General Motors MOLAB
- Concept Led By: NASA
- Companies Involved: General Motors
Back in the mid-1960s, NASA commissioned General Motors to make one of the first spacecraft designs that could be used as manned lunar vehicles. The goal was to explore the Moon and they needed lunar vehicles to move around in when they reached it. On top of this, they needed GM to make a Mobile Laboratory, also known as a MOLAB. The lab prototype was supposed to be 20 feet in length and weigh a little over 4 tons. The lunar rover was going to carry this mobile lab within a closed cabin. This meant it needed to be pressurized and operate like a mobile lab on Earth. It also needed to be capable of sustaining at least two astronauts for up to 2 weeks.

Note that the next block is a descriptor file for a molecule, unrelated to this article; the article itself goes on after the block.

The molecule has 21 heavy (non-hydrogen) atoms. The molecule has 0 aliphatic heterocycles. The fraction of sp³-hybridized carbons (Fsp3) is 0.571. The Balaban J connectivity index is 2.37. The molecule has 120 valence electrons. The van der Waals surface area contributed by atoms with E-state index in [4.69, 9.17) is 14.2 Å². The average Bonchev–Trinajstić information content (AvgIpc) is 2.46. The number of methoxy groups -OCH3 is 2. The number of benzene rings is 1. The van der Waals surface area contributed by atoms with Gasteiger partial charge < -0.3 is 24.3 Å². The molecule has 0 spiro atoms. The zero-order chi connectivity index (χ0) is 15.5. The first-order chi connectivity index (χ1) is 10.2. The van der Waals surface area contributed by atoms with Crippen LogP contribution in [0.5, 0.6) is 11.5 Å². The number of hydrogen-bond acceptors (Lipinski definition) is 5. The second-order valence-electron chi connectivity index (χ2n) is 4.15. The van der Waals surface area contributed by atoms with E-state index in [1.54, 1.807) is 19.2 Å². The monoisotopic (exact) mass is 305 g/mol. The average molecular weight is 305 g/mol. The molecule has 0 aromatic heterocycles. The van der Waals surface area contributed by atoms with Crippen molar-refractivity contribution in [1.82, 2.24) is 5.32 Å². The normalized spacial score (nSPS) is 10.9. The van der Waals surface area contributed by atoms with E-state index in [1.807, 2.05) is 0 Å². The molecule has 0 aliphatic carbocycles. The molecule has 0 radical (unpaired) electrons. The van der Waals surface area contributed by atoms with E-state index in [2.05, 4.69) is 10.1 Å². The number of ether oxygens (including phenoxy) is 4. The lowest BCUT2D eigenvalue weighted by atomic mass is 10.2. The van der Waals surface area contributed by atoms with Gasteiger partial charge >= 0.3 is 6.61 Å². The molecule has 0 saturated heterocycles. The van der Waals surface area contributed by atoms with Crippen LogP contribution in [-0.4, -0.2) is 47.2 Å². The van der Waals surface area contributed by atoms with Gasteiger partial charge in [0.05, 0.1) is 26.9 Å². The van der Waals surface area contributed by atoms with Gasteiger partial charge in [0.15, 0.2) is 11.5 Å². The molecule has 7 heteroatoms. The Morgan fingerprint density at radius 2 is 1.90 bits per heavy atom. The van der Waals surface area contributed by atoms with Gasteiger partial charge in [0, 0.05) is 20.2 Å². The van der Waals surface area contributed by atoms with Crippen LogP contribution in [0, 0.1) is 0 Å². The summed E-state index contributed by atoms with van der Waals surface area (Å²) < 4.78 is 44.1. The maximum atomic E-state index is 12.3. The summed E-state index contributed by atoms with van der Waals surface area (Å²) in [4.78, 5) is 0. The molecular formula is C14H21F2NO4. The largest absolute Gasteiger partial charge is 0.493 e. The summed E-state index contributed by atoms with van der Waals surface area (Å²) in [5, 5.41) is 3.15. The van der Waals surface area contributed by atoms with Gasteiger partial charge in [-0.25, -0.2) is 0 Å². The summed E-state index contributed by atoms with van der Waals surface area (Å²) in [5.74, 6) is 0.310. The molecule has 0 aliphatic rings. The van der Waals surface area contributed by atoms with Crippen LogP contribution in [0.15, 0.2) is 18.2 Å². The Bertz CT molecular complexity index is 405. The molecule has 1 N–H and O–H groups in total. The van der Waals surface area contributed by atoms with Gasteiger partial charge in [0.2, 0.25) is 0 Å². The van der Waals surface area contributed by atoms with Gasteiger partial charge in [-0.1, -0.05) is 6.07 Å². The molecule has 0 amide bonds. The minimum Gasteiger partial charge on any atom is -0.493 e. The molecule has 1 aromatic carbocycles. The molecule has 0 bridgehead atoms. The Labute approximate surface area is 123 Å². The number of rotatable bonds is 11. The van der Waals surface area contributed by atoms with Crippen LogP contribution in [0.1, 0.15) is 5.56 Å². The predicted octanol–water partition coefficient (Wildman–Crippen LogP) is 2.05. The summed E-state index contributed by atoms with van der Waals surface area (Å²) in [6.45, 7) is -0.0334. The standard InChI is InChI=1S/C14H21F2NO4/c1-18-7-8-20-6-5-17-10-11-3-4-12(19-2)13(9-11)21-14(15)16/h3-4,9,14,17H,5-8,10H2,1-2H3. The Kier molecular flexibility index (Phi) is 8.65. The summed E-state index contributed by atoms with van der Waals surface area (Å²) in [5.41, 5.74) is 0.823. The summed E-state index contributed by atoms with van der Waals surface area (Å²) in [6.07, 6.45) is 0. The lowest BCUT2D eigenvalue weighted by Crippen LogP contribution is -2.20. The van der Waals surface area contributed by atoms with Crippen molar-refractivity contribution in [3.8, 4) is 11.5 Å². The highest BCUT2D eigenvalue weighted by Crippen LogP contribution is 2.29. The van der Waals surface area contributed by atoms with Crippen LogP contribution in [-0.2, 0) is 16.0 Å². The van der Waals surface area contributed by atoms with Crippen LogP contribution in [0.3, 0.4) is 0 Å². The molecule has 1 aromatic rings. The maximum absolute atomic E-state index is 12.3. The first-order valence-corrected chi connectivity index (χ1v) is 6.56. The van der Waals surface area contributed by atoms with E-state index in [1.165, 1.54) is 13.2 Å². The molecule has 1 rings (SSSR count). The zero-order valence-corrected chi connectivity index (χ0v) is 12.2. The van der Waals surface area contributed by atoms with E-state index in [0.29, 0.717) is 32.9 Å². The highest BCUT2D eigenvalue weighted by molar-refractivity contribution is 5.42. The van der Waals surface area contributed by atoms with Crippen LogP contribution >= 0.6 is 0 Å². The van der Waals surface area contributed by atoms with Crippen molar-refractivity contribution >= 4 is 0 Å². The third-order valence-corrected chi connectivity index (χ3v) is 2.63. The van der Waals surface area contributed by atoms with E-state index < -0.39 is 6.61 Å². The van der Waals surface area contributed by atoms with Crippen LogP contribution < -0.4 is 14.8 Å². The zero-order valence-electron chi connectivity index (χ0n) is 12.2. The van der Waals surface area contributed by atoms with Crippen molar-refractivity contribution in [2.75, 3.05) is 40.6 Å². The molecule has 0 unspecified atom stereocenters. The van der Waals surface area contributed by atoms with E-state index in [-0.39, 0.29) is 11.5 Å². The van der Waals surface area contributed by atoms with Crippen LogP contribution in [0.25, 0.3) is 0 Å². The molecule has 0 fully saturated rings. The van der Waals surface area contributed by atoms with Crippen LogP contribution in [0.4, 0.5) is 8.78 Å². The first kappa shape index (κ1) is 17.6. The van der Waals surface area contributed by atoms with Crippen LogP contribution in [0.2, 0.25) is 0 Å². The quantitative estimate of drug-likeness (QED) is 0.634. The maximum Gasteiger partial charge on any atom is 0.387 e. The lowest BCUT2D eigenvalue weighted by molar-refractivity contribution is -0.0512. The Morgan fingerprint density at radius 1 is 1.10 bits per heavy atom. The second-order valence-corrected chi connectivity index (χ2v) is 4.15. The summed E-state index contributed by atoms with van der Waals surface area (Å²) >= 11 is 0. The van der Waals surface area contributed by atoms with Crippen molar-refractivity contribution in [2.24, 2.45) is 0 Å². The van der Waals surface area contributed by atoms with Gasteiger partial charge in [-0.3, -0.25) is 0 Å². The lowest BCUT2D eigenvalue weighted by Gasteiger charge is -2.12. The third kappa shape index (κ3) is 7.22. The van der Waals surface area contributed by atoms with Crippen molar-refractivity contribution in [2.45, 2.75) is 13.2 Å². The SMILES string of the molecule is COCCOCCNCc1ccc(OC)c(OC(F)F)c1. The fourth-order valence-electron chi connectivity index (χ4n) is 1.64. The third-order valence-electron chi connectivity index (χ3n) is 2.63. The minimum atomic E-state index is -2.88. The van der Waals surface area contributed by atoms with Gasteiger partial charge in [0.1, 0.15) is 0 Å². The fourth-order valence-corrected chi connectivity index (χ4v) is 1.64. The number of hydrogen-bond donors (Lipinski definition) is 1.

The plan was to mostly conduct geological studies, considering we wanted to see how closely related Moon and Earth rock was to one another. We assumed that there would be similarities with Moon rocks as well as those found on other planets like Mars. Yet this would give definitive proof. The rover actually could manage a speed of 21 mph and go a little over 60 miles on one charge. It used a modified Corvair engine to accomplish this. However, one thing that kills spacecraft designs before launch is often the size. This was the issue for the MOLAB. It was so big that it would have taken the entire Saturn rocket to launch it to the Moon. NASA decided against using this beast of a machine and opted for a slimmer moon buggy design.